Anonymous Lawyer Review
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Somewhere, in a comfy office in a prestigious law firm in Los Angeles, sits the Anonymous Lawyer (let’s call him AL), the ruthless partner in charge of hiring. AL has been at the firm for eighteen years, working around the clock—and spending as little time as possible with his family—working with one goal in mind: to someday become the chairman of the firm.

As AL performs his duties as the firm’s hiring partner, preparing to spend the summer babysitting the latest round of summer interns, he faces another challenge. The Chairman has just retired—and AL needs to win over The New Chairman and set himself up as The New Chairman’s eventual replacement. But he’s got to act fast—because The Jerk is after the chairman’s office, too. The Jerk has been at the firm as long as AL has—and they’ve been rivals ever since. The two of them have been waiting in line for their chance to become the firm’s chairman—and if The Jerk beats out AL, then his years of servitude have been a total waste.

Since AL really doesn’t have anyone to talk to (he has no time for friends, after all), he starts a blog to vent his frustrations. The only one who shares his secret is Anonymous Niece—a Stanford graduate who’s on her way to Yale Law School. On his blog, AL can rant in anonymity about The Jerk and his other co-workers—The Tax Guy, The Fat Guy, The One Who Missed Her Kid’s Funeral, The Frumpy Litigator. And he can devise his secret plans for his summer interns—The Suck-Up, The Musician, The Girl Who Dresses Like a Slut. Or at least he can until someone in the firm discovers the blog.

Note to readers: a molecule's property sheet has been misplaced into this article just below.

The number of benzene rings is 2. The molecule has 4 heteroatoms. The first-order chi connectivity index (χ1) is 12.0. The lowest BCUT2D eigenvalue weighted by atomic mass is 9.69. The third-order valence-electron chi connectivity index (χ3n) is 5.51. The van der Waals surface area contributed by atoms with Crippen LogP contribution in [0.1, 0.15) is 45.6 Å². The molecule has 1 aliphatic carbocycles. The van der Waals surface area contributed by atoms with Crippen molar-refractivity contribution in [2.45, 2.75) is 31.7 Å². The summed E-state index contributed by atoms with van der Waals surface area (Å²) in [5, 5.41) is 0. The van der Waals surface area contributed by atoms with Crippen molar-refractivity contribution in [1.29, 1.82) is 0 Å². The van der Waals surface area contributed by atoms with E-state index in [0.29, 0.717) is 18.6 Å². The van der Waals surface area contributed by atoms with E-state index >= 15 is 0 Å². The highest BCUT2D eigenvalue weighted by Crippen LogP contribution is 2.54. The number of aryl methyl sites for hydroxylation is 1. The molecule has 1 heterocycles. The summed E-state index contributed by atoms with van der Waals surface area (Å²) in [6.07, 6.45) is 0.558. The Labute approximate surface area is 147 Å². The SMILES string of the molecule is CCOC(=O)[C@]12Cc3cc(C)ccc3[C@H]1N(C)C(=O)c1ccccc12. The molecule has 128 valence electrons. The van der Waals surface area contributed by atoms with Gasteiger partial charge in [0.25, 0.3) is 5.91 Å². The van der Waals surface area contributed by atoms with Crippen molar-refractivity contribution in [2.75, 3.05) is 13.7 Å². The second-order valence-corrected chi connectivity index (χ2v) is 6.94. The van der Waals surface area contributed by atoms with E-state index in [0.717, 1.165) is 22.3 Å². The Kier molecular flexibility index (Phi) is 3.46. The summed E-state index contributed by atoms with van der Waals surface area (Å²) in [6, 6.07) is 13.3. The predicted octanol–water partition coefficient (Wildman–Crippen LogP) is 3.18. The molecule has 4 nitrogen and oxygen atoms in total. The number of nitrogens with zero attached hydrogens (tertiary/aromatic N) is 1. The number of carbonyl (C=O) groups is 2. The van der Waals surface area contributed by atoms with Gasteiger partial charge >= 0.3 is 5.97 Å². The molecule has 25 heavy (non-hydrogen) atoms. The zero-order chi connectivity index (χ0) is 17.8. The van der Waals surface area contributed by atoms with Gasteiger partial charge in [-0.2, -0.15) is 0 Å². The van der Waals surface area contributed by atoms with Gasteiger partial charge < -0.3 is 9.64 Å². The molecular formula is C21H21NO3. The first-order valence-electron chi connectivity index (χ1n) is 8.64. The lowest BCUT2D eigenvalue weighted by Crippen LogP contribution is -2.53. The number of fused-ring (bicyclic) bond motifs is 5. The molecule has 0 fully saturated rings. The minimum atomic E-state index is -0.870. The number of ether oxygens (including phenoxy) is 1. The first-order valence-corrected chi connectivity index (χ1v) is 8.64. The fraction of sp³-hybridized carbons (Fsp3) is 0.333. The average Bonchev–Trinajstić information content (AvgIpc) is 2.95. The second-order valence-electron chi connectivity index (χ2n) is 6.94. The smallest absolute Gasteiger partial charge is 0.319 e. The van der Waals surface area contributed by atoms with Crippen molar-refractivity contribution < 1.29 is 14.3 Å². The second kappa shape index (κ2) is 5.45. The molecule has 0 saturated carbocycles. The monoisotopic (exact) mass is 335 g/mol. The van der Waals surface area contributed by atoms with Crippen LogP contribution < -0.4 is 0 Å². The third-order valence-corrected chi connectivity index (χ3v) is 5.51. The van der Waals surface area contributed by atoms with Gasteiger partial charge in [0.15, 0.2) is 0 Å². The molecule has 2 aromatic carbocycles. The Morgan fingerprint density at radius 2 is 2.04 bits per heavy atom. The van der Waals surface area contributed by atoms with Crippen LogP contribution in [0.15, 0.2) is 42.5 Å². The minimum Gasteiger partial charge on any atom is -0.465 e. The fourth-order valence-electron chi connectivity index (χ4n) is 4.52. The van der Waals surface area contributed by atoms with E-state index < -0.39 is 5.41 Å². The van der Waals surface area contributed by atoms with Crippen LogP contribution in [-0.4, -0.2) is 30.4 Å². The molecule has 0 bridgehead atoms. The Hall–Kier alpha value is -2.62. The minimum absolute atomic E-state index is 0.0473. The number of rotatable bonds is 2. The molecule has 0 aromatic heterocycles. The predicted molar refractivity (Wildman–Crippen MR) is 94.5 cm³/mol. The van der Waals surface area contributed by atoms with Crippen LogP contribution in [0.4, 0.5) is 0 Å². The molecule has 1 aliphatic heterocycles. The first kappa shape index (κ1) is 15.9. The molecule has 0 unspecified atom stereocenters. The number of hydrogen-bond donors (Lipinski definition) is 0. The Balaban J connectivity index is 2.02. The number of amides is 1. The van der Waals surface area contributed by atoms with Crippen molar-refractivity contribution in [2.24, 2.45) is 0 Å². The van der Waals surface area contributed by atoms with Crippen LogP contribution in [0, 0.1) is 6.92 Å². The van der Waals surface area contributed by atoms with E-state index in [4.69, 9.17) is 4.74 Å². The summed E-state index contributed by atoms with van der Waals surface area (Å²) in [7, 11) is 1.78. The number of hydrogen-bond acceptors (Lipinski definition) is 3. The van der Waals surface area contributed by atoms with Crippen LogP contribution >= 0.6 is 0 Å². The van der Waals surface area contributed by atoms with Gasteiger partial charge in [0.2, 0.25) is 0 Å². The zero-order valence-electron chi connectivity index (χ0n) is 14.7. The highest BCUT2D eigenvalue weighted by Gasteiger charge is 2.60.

Anonymous Lawyer is a novel in the form of blog entries and email messages. The fictional blogger is shockingly brutal and, at times, pretty offensive—and that makes reading the book fun. I can promise that it won’t be long before you start giving the people around you anonymous nicknames and mentally writing your own blog about them. Especially in the beginning, this book is laugh-out-loud funny—so funny, in fact, that I found myself sharing lines from the book with anyone who would listen.

As the book progresses, however, it begins to drag. The blog entries, which were just plain fun to read, get bogged down by more and more emails from Anonymous Niece, as well as by various co-workers. As AL becomes more obsessed with bringing down The Jerk—and his blog becomes more fantasy and less reality—I found that it just wasn’t as much fun anymore. Granted, it was still fun—just not as much.

Despite the second-half lull, however, the book’s dark humor more than makes up for it—and I still recommend Anonymous Lawyer. It’s a fiendishly fun read.

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